For the first time in its history, Israel is going back to the polls for a second consecutive time after Israeli Prime Minister Benjamin Netanyahu failed to form a coalition government.
The election will take place on September 17 and will decide Netanyahu’s political future.
Just before midnight Wednesday, the newly sworn-in Knesset voted to dissolve itself. The vote meant Israeli President Reuven Rivlin could not choose another party to try and form a new government.
The vote put Israel in unchartered waters, sending the political system into disarray with a second snap election in just a matter of months.
After 42 days of negotiations, Netanyahu was unable to bring together two of his main coalition partners – former Defense Minister Avigdor Liberman's secular-right wing party Yisrael Beitenu and the ultra-Orthodox Jewish parties.
Netanyahu's Likud party secured 35 seats out of the 120-seat Knesset (parliament) following the national elections on April 9. He needed both Liberman and the ultra-Orthodox parties to join his coalition to win a majority in the Knesset and stay in power.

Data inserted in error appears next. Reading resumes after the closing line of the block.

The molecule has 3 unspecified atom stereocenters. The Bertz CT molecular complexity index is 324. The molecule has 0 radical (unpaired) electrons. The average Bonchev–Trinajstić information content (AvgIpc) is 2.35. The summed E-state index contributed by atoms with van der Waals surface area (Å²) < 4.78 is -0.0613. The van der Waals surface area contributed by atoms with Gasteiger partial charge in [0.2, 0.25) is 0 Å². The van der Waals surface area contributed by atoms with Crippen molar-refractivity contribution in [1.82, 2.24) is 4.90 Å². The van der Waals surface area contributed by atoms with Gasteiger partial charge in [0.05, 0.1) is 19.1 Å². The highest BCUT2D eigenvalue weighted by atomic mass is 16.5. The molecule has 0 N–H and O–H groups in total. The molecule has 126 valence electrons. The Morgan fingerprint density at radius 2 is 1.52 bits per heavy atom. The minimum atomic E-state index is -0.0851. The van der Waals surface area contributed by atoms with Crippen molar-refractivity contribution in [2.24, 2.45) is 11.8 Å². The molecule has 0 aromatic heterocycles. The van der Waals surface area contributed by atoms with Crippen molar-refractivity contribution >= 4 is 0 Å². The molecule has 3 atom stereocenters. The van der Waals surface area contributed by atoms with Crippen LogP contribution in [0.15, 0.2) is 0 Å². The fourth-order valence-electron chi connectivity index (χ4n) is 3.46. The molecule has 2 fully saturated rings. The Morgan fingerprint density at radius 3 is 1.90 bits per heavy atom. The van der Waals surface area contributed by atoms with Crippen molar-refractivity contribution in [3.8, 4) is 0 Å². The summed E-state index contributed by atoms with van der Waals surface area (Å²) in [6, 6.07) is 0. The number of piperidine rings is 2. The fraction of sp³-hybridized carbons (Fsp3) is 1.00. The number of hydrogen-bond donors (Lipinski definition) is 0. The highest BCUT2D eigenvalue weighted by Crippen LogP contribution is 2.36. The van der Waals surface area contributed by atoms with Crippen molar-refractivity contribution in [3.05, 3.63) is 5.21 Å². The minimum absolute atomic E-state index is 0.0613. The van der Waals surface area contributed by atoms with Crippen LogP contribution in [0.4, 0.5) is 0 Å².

The dispute is based on a law that would require ultra-Orthodox men to serve in the Israel Defense Forces (IDF).
Liberman believes ultra-Orthodox must serve like all other Israelis. But ultra-Orthodox party leaders believe their men should be excluded from military service as they have been since Israel's founding in 1948.
Netanyahu said Tuesday that he presented a compromise to the law that allows legislators to negotiate the quota of Ultra-Orthodox men to be drafted in the military after Liberman's law passed.
Liberman said he was not interested in compromise and demands to pass the ultra-Orthodox military conscription bill as is.
Netanyahu blames Liberman's unwillingness to bow to the demands of the ultra-Orthodox for the reason Israel is going to an election for the second time this year.
"In eight months Avigdor Liberman is dragging the country twice to elections because of personal whims and an attempt to get a few more seats. Simply unbelievable," Netanyahu said.
Liberman accuses Netanyahu of caving to the ultra-Orthodox and refuses to compromise.
In the meantime, after just finishing one campaign, Israel’s political parties will begin campaigning once again. While Netanyahu remains the front runner, he faces challenges from retired general Benny Gantz’s Blue and White party and other opposition parties. Yet it also gives some politicians like former education minister Naftali Bennett one more shot at re-election.
Netanyahu vowed he’ll win the next election but in addition to his political challenges, he will face three separate criminal charges one month after the next election.
The new elections also mean the unveiling of President Donald Tump’s peace plan will likely be put on hold for several more months.